When most jewelry designs seek to vie for the attention of onlookers, define one person’s status, style, or mood through adornment, or, in a more familiar purpose, “to make a statement”—Melanie Cuevas decides to go in the opposite direction. Cuevas’ designs aim for a more minimalist effect: to complement clothes rather than overpower, to make subtle yet luxurious expressions than stand out from the crowd. “I thought of [making] pieces that can be worn alone, be worn together with other pieces from the line or be layered together with jewelry that one already owns,” Cuevas shares.
But the quietness of her pieces does not translate into lack of presence. The principle with which she fashions her jewelry is rooted in the way she views them not only as personal ornaments, but also as works of art. “People always hold more attachment and sentimental value to jewelry because it’s very personal, more intimate, more intricate, and at times, more than clothes, they are things to keep, collect, and to last,” she says.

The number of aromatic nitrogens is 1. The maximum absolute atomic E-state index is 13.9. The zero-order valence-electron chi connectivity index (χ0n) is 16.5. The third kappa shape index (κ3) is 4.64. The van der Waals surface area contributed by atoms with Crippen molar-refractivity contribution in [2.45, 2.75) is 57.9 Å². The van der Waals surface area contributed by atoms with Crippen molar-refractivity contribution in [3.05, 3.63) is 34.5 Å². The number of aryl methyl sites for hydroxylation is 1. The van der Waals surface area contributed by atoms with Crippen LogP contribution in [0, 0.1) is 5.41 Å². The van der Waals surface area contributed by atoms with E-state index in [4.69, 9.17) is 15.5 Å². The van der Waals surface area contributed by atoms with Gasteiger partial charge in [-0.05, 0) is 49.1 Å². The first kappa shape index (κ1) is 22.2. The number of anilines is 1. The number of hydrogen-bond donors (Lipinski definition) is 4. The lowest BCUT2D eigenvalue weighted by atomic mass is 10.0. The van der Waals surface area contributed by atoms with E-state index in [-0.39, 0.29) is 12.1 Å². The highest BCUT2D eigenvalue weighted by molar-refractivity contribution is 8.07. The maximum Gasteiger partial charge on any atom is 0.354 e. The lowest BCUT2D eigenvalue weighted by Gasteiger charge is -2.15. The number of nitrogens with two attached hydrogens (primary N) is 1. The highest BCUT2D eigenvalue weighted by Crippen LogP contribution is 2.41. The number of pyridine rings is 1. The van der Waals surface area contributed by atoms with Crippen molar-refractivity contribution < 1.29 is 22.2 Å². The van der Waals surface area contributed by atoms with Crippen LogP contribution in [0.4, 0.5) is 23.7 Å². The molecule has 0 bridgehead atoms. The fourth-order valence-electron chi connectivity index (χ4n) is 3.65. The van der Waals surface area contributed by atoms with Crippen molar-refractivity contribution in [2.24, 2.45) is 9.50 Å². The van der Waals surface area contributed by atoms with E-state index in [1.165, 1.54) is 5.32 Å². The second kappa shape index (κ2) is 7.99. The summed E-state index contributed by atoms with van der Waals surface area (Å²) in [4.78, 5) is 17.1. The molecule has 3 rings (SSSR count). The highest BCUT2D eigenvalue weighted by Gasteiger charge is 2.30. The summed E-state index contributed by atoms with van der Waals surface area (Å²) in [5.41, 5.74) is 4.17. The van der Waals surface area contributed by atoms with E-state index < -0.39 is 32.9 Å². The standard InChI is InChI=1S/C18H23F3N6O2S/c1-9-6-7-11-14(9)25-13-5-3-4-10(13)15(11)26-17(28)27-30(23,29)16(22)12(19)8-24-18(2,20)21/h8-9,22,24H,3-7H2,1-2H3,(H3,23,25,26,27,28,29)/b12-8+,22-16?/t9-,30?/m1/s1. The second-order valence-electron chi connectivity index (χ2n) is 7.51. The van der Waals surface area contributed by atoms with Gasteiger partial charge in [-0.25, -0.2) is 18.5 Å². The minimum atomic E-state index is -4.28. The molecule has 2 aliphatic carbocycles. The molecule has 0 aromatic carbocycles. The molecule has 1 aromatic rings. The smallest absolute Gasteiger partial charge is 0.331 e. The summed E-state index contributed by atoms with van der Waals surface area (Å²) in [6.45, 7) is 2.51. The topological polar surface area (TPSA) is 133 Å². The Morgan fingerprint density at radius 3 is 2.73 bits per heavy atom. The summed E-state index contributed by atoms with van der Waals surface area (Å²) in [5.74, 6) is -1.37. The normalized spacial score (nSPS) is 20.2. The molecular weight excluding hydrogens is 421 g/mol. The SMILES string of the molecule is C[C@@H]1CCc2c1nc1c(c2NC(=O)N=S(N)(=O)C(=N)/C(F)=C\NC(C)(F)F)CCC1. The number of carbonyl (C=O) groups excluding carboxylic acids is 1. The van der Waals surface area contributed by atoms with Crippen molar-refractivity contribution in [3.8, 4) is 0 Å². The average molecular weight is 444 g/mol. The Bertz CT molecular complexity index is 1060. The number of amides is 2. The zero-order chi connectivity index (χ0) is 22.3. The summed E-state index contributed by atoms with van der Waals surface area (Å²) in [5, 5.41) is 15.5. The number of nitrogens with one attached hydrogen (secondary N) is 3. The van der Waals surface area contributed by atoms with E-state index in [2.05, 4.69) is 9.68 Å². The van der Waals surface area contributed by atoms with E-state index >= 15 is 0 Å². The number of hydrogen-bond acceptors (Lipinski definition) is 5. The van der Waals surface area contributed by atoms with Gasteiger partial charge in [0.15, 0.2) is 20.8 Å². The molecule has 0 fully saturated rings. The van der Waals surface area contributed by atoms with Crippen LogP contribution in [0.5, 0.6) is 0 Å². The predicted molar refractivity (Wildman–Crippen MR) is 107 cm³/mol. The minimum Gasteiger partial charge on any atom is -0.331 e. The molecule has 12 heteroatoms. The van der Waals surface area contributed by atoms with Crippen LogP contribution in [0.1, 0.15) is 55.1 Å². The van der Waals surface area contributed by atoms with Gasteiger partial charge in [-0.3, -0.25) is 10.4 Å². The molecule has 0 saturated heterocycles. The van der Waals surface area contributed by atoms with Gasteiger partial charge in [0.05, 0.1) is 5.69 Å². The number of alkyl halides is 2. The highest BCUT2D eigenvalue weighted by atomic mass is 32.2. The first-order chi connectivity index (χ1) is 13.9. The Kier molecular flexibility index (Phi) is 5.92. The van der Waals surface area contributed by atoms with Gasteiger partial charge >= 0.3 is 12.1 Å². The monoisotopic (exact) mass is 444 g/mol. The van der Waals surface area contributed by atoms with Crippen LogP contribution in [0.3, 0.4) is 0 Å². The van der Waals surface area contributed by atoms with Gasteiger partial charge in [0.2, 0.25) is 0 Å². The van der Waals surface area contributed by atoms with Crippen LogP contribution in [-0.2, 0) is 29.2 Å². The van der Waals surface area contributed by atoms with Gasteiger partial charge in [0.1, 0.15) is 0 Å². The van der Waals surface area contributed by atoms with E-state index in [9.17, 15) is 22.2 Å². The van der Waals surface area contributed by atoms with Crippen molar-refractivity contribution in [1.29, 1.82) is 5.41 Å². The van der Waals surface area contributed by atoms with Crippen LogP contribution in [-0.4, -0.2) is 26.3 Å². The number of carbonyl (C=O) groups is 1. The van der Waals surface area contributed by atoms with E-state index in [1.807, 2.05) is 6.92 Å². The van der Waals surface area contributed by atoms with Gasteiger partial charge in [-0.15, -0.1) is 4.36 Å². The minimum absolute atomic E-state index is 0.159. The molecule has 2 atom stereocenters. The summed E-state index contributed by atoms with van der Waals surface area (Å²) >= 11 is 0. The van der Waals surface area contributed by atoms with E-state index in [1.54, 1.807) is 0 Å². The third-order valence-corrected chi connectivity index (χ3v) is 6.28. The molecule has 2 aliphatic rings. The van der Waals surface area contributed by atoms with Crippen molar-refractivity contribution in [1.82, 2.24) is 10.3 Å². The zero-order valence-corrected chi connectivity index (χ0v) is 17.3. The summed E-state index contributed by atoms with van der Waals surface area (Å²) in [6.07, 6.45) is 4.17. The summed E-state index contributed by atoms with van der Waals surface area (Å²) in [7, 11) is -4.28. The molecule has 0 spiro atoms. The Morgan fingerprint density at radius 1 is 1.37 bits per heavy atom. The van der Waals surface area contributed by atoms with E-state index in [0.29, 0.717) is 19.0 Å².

For her debut collection called “Elements,” the former fashion magazine editor in chief took inspiration not from trends dictated by the runways but from ordinary, everyday experiences. A necklace with a clasp shaped after a common door hinge, a bar cuff derived from architecture’s softer curves.
The Hive ring, inspired by the shape of beehives, is a thin piece made of pure silver dipped in yellow gold, with a bar connecting the two hive-shaped details. In retrospect, her pieces still make a statement—that of a modern aesthetic with timeless and genderless sensibilities. She says, “I’d like to think that I’m designing for the modern man and woman, with pieces that can be worn with anything, regardless of a person’s style or gender. And I love that because my pieces are not really over-the-top, the person and his or her style are still there.”
Cova by Melanie Cuevas. Cura V at Power Plant Mall. www.vitostudio.com.
Photography by Patrick Segovia